Understanding perception helps you sell more, here is how it works.
Imagine you are having a conversation with someone, and you want them to feel as you do.
You say: “You MUST love this. I do; it’s just SO amazing.”
They nod, you think ‘Great, they are same as me’
What they actually think is ‘Great, they like it’.
Both people walk away thinking they completely understand each other. This is the challenge with all communication; each of us perceives things differently than the other person.
The plus side is that perception is a powerful tool which allows each human to be an individual. Everyone’s brain builds their own reality; they see the world uniquely, it makes sense in their head and that’s all that matters.
The minus side is exactly the same; you can’t ever be sure that what you say is understood as you meant it and nor should you, as it is perceived via your personal lens and if you try to push that too hard, too often, too aggressively then people stop listening.
Where this becomes an issue in fashion is when a brand believes it is communicating exactly what it wants but their message gets lost; their perception is different to how their market understands it. This is not simply about the words used either; we communicate in a variety of ways and in fashion it’s typically a combination of imagery first and words second (and ideally both as a tag team). If you want a live study, look at the reactions to fashion posts on Instagram. There you have fans of a brand whose reactions vary dramatically for each and every post, My favourite brand to observe this phenomenon with is Prada; they have lots of fans (and the odd troll) but tonnes of examples of people showing ‘love’ but for a huge variety of different reasons.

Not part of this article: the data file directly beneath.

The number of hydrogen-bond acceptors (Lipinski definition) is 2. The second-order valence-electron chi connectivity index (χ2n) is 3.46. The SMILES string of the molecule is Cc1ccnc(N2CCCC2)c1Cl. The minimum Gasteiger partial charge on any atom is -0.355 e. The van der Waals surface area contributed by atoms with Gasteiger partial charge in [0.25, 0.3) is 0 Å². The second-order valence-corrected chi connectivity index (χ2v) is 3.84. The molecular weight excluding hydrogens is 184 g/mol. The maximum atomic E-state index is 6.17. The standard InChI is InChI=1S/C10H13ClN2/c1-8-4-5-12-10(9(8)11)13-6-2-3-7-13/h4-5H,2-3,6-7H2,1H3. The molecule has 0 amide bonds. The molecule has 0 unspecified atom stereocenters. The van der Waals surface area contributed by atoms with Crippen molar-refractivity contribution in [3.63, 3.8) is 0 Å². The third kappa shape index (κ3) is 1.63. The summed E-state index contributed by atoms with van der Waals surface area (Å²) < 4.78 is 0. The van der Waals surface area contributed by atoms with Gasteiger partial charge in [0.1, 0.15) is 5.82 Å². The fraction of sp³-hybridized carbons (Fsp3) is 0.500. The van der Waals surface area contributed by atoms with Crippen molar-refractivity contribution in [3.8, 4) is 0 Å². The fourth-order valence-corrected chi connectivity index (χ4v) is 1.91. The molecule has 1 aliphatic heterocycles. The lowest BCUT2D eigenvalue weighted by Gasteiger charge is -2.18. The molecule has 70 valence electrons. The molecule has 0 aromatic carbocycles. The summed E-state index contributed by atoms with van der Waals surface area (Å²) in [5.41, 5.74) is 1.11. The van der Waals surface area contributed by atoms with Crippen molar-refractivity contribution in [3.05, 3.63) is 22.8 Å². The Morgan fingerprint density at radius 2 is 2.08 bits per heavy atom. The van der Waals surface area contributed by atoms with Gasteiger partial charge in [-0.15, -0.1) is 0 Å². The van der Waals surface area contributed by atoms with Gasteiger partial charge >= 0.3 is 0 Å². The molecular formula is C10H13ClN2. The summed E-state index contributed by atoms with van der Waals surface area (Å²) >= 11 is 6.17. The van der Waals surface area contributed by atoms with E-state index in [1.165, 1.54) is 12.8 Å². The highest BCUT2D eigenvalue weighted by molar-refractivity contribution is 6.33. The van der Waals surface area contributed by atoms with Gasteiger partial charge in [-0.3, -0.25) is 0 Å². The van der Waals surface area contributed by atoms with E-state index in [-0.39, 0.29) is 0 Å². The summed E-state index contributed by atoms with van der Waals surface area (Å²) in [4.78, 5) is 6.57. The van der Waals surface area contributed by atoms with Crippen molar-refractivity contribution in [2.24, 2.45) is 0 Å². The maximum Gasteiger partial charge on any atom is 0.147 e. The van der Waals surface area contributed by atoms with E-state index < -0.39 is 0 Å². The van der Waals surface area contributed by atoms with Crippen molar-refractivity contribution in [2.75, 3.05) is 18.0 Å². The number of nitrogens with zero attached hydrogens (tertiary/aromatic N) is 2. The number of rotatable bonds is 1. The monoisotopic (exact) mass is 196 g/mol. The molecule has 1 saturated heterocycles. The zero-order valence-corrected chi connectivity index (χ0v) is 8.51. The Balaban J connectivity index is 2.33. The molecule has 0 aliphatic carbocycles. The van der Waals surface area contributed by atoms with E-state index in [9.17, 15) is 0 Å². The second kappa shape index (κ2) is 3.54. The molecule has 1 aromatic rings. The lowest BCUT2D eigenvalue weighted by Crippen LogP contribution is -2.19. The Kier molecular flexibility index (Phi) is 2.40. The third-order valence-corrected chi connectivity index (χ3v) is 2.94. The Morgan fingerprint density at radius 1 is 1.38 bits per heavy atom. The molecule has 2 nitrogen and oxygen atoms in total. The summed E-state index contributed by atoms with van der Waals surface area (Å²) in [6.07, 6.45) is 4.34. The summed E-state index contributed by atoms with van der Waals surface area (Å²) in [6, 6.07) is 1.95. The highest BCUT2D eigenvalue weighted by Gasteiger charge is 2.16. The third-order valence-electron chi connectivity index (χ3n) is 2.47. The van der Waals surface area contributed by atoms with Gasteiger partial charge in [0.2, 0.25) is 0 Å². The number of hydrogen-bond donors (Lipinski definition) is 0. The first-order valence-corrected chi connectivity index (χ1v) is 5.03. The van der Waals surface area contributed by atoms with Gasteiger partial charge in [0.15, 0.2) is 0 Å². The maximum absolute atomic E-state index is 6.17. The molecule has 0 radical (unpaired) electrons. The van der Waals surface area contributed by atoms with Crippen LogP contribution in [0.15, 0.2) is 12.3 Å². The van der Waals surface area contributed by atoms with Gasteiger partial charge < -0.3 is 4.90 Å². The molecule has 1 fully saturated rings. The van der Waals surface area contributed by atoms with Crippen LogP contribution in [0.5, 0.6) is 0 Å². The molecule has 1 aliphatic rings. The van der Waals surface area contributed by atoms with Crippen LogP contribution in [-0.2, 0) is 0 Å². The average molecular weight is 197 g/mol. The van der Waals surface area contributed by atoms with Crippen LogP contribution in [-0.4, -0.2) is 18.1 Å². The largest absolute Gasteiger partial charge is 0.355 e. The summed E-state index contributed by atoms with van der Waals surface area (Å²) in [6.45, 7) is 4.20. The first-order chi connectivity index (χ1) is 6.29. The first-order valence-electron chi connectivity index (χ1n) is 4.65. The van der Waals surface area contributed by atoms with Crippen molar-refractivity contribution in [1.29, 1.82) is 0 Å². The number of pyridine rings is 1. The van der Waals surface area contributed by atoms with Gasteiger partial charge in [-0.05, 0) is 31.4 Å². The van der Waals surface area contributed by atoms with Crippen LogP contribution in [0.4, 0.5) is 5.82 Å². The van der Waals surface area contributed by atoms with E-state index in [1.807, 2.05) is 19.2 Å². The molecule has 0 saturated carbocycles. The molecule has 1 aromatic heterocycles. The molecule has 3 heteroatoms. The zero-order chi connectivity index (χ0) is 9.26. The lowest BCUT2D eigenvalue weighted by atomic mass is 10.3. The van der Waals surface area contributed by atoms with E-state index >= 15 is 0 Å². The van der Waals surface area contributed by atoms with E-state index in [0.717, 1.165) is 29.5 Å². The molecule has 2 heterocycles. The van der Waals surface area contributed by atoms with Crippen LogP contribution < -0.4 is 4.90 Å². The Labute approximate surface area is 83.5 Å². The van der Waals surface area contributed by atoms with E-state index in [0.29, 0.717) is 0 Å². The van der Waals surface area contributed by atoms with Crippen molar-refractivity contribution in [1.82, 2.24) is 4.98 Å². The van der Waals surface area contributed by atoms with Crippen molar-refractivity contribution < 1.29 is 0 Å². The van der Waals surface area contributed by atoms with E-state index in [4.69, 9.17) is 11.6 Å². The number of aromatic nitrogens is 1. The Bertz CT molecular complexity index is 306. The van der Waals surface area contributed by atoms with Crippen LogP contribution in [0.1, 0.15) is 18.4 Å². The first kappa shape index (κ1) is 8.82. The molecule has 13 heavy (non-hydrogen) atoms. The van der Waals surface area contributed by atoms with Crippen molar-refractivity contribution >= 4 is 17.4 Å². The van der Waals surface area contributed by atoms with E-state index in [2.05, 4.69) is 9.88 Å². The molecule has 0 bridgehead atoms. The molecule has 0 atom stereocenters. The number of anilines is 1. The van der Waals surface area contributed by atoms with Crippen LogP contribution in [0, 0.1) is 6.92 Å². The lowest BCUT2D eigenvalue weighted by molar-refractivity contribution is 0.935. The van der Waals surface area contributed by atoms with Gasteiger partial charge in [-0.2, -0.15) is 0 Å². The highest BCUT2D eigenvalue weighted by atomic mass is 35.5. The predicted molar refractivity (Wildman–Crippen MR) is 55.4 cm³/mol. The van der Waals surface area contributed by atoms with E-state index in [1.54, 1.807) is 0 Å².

To understand fashion perception you have to look inside your company and outside at what your market is asking for.
Every season has a moment of inspiration. Sometimes the fashionista takes inspiration from external sources and sometimes they copy (but don’t tell anyone!). Sometimes they follow, but they always have a unique story and reason for doing what they do. This can be hidden in the curve, the design, the label width, the smallest details. IF you figure this out then you understand half of the fashion perception and will understand what drives people to buy or not. Then you just need to make sure your imagery demonstrates the story.
How can one predict the future when the world is a constant state of change? This is where being dedicated to data matters. We never mean boring data; we do always, always, always mean the emotional side of data: the people, the individuals, the customers you have, the customers you want. That is where storytelling is key; if you take the time to understand your customers beyond just being numbers you will win.
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